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03/01/12 2:12 PM EST

Yanks aiming to lower payroll to $189 million

Steinbrenner believes club can win and be under luxury tax

TAMPA, Fla. -- With an eye on the club's stable of young pitchers making an impact in the near future, Yankees managing general partner Hal Steinbrenner said Thursday that it's a goal to lower the club's payroll to $189 million over the next two years.

Beginning in 2014, baseball's luxury-tax threshold will be set at $189 million as part of the new Collective Bargaining Agreement, and Steinbrenner said the Yankees are aiming to be below that figure.

"I'm looking at it as a goal, but my goals are normally considered requirements," Steinbrenner said. "Is it a requirement with baseball that we be at 189? No, it's not a requirement. But that is going to be the luxury-tax threshold, and that's where I want to be.

"I don't think it's a big surprise that one of my goals has always been to try to lower the payroll. Plenty of teams win without the kind of payrolls we have. I'm excited about the young kids we have. That definitely helps. We're going to shoot for that.

"We do it, we go into it knowing exactly what we're doing," Steinbrenner said. "But yes, being the only team that does it, I'm just not convinced we need to be as high as we've been in the past to field a championship-caliber team."

Steinbrenner believes that it's a realistic goal and said the Yankees are not "too far off" that number, projecting this year's payroll to be around $210 million. To get there, he said, the young talent, particularly the organization's prized pitchers currently working their way through the high Minor Leagues, will have to become Major League-ready.

The Yankees are already committed to paying four players -- Alex Rodriguez, CC Sabathia, Mark Teixeira and Derek Jeter -- at least $73 million in 2014, and potentially more assuming Jeter's $8 million player option kicks in, giving them a little more than $100 million to work with.

"We've got some room to do things, but I am going to need some of these young pitchers to step up, no doubt," Steinbrenner said. "We're not far off.

"We'll see how these young pitchers -- [Dellin] Betances, [Manny] Banuelos, those guys -- perform toward the end of this year and next year. They're going to play a big part in that. The young kids are going to play a big part in lowering this payroll."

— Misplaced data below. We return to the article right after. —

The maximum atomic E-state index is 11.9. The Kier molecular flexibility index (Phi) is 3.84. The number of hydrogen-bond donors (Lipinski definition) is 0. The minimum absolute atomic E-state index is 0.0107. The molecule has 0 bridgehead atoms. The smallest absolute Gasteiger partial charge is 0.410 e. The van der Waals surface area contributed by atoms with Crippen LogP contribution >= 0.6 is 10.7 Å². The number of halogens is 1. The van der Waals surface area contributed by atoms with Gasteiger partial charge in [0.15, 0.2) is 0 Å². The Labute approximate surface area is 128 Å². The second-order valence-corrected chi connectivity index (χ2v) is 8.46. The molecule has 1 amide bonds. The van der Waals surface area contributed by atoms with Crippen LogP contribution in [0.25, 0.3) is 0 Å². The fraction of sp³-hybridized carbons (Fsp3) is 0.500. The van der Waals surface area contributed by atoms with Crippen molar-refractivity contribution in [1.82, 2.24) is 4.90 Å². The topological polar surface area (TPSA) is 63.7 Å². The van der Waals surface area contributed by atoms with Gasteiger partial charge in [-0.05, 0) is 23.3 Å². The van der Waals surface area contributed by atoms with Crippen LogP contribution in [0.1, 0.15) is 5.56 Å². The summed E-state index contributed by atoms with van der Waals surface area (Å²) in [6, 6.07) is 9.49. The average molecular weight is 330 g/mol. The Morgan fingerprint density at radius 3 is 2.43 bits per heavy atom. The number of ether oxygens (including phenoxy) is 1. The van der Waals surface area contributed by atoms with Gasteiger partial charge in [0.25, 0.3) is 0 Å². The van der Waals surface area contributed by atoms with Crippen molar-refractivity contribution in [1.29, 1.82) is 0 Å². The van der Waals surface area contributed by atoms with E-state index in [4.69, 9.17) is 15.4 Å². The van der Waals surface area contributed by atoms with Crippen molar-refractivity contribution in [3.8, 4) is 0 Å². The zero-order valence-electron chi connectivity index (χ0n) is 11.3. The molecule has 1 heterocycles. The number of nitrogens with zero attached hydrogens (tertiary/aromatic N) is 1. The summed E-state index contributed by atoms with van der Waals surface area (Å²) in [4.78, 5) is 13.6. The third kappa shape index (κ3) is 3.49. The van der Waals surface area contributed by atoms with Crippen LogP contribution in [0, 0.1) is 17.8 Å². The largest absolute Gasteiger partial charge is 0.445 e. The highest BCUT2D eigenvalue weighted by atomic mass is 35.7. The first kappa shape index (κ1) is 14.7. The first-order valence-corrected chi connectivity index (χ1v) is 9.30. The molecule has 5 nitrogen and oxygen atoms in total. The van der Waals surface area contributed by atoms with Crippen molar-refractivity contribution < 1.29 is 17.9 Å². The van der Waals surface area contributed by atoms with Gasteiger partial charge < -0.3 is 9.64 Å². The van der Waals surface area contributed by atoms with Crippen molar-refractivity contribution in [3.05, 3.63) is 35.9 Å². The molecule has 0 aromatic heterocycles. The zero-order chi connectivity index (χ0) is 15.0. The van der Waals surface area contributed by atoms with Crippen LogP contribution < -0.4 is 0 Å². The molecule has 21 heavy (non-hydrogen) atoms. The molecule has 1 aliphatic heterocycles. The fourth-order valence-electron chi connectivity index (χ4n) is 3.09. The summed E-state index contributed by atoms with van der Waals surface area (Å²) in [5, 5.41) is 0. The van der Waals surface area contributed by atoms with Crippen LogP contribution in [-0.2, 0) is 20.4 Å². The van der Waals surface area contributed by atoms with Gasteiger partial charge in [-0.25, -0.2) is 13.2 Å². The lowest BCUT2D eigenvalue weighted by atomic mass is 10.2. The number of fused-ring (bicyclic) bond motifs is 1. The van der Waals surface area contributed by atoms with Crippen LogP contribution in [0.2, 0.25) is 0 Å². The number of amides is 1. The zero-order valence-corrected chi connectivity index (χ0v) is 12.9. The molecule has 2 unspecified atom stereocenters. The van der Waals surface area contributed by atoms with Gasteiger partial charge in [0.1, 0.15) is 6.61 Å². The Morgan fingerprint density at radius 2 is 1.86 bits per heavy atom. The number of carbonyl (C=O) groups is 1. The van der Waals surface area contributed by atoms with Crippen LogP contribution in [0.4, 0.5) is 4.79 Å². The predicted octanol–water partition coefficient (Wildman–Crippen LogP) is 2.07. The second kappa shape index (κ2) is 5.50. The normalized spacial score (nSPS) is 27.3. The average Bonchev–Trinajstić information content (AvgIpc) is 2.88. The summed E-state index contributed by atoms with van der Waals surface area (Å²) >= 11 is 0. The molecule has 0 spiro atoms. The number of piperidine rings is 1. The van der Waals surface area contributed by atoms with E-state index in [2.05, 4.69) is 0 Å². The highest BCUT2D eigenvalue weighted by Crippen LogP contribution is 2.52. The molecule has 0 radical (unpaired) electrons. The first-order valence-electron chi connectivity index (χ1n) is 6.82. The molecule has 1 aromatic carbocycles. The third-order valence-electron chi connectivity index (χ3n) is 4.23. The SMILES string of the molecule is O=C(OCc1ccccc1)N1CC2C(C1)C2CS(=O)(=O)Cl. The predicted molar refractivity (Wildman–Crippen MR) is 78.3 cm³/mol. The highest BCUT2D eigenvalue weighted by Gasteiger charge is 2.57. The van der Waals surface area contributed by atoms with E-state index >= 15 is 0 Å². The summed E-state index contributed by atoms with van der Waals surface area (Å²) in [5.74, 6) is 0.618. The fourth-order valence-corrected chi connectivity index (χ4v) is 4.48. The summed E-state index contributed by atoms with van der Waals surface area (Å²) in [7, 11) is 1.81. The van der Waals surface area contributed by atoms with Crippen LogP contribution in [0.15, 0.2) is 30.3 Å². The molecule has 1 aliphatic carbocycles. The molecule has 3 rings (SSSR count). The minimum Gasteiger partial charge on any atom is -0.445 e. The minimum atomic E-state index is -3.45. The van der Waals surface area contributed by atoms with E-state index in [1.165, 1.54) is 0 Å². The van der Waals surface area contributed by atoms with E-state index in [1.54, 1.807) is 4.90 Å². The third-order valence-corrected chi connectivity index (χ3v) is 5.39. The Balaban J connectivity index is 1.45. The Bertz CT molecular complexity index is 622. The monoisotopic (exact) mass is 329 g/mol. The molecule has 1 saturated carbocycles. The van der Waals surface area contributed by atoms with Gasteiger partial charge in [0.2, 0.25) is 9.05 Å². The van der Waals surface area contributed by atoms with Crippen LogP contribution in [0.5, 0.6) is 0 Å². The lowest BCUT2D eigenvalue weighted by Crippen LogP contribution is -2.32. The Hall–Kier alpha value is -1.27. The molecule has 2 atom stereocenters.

Steinbrenner has seen other clubs win without baseball's largest budget, and he has watched his club's farm system produce plenty of capable players. He believes the Yankees can field just as good of a team without breaking the bank on big-name veteran free agents.

"I'm a finance geek. I guess I always have been. That's my background," he said. "Budgets matter, and balance sheets matter. I just feel that if you do well on the player development side and you have a good farm system, you don't need a $220 million payroll. You don't. You can field every bit as good a team with young talent."

While the 2012 payroll is roughly similar to what it was in 2011, Steinbrenner couldn't hide his excitement over his club's pitching staff and he said the '12 Yankees are better than they were a year ago. He thought the Yankees were actually fortunate in many respects last season, with several starters exceeding expectations and, aside from Rodriguez, most key position players avoiding serious injuries.

The Yankees did sign Hideki Kuroda to a $10 million deal this offseason, but it was only a one-year contract, and that salary will be off their books next year, when someone like Betances or Banuelos should be better prepared for a full-time spot in the rotation.

"All of us want to field the best team we can field," Steinbrenner said. "We're in a tough division, and most of them got tougher from last year to this year. We made the decisions we had to make. There's no doubt I would like to lower payroll. I think we can have, as good as our farm system is now, every bit as good a team. And we always will field a championship-caliber team."

Adam Berry is a reporter for MLB.com. This story was not subject to the approval of Major League Baseball or its clubs.